Beneath My Mother’s Feet Summary

Amjed Qamar

Beneath My Mother’s Feet

  • Plot overview and analysis written by an experienced literary critic.
  • Full study guide for this title currently under development.
  • To be notified when we launch a full study guide, please contact us.

Beneath My Mother’s Feet Summary

SuperSummary, a modern alternative to SparkNotes and CliffsNotes, offers high-quality study guides that feature  detailed chapter summaries and analysis of major themes, characters, quotes, and essay topics. This one-page guide includes a plot summary and brief analysis of Beneath My Mother’s Feet by Amjed Qamar.

The young adult novel Beneath My Mother’s Feet by first-time author Amjed Qamar was published in 2008. A coming of age story about a young teenager growing up in modern-day Karachi, Pakistan, the novel paints a sometimes grim picture of what life is like for women in a deeply oppressive patriarchal society. Although the story ostensibly traces the protagonist’s search for a way to break free from the cycle of obeisance to some degree, the small window of opportunity open to her and the limits placed on her options demonstrate the stifling nature of this culture. Some readers find the book’s relentlessly bleak depiction of all men over the age of ten unnerving – but it is clearly the novel’s point that when there are no expectations for men’s behavior except that they are superior to women, many will end up domineering and tyrannical.

Fourteen-year-old Nazia has grown up in a typical lower-middle-class family in a poorer district of Karachi. Several generations back, her family lived in the Defense – a gated, wealthy part of the city – but were forced to move after their financial situation worsened. Now, Nazia goes to an all-girls school, where she is a good student and is gently teased for her goody-two-shoes ways. Her father is a construction worker and her mother is a housewife who makes a little money through sewing.

The family is deeply patriarchal. Nazia’s days are spent preparing for her eventual arranged marriage, taking care of her younger siblings, and watching her mother try to keep the household running while obeying the whims of her father and her older brother.

The situation is hard, but sustainable, until one day her father comes home from the worksite with a broken leg. The injury turns the family upside down. Without her father’s income, they will run out of money to buy food very quickly. At first, kind neighbors help tide the family over by sharing what food they have. Soon, it is clear that Nazia’s father is happy to remain injured, unemployed, and thus free to do whatever he wants. Disgusted by his irresponsibility, the neighbors abandon the family to its fate.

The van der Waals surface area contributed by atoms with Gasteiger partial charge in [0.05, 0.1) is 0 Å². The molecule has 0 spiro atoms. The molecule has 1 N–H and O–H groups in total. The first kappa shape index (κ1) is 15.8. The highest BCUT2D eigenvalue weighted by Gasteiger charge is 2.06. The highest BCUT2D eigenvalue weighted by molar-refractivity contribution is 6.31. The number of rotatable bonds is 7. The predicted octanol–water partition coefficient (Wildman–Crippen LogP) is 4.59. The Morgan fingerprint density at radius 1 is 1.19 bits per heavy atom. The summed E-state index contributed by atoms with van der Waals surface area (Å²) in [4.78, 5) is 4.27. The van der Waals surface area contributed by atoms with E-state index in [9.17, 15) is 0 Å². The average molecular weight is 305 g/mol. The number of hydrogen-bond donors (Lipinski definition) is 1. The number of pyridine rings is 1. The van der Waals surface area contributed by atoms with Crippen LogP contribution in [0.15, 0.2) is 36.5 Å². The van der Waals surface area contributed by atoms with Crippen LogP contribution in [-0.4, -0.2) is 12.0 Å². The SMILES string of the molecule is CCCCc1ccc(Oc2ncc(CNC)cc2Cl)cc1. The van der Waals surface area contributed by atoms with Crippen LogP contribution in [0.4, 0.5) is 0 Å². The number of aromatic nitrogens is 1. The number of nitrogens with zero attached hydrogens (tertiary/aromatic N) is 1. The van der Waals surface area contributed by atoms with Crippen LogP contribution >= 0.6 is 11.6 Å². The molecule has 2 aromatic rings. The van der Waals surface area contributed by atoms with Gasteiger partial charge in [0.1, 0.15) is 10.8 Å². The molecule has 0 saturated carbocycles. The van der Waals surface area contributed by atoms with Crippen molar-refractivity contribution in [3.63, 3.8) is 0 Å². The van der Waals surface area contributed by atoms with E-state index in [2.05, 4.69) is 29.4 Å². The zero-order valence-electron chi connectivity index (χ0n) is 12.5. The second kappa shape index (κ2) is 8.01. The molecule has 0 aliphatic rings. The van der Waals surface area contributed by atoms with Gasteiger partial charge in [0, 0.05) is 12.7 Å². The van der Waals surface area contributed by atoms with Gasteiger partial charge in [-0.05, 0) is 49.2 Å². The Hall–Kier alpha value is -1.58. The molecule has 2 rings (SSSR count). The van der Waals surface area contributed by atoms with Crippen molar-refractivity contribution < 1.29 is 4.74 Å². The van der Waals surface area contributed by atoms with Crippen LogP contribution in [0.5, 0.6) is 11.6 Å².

In order to cope, Nazia’s mother decides to take Nazia out of school so they can work as maids in the wealthy part of town, in houses that are more luxurious than Nazia could ever imagine. This work must be done in secret because if anyone ever knew that Nazia had been a maid, she would be unable to marry well – this kind of work is considered degrading and unsuitable. At first, Nazia believes that as soon as her father sees what she has been reduced to, he will do something to intervene – but he doesn’t care. Quickly, she learns that the men in her life are cavalier and unreliable.

To make a bad situation even worse, Nazia’s shiftless older brother steals her dowry – the money that has been scrupulously collected over years to ensure that she will be able to get married (which is really the only way for a woman to be financially provided for in a culture this deeply patriarchal and oppressive). When Nazia’s mother complains about this to Nazia’s father, he reacts with anger at being bothered, lashing out at both women with violence. He now has no interest in doing anything other than drinking and gambling.

The women realize that all responsibility for the family now lies on their shoulders. One possible solution for them might lie in a marriage proposal Nazia receives from Salman, her well-to-do cousin. On the one hand, he is willing to marry her without a dowry. On the other hand, being married to him would mean a life even more completely ruled by a man than the one she is leading now.

As Nazia struggles to figure out the right thing to do, she meets Sherzad, a young servant boy who works in one of the houses that Nazia is cleaning. Although the master of the house treats him terribly – sometimes abusively – the boy is unwilling to buckle and give up the hope of a better life. Inspired by him, our protagonist realizes that she must find a creative solution to her own situation, and possibly help her new friend in some way.

In a stroke of luck, Nazia’s old teacher, Ms. Haroon, offers the teenager the chance to stay with her and possibly train to eventually become a teacher herself. Leaving behind her mother and the rest of her family, Nazia takes Ms. Haroon up on her offer, rejecting Salman’s proposal. As she is planning her own departure, she helps Sherzad run away from his master’s house. The novel ends on a hopeful note, as both Nazia and Sherzad consider their possible new futures.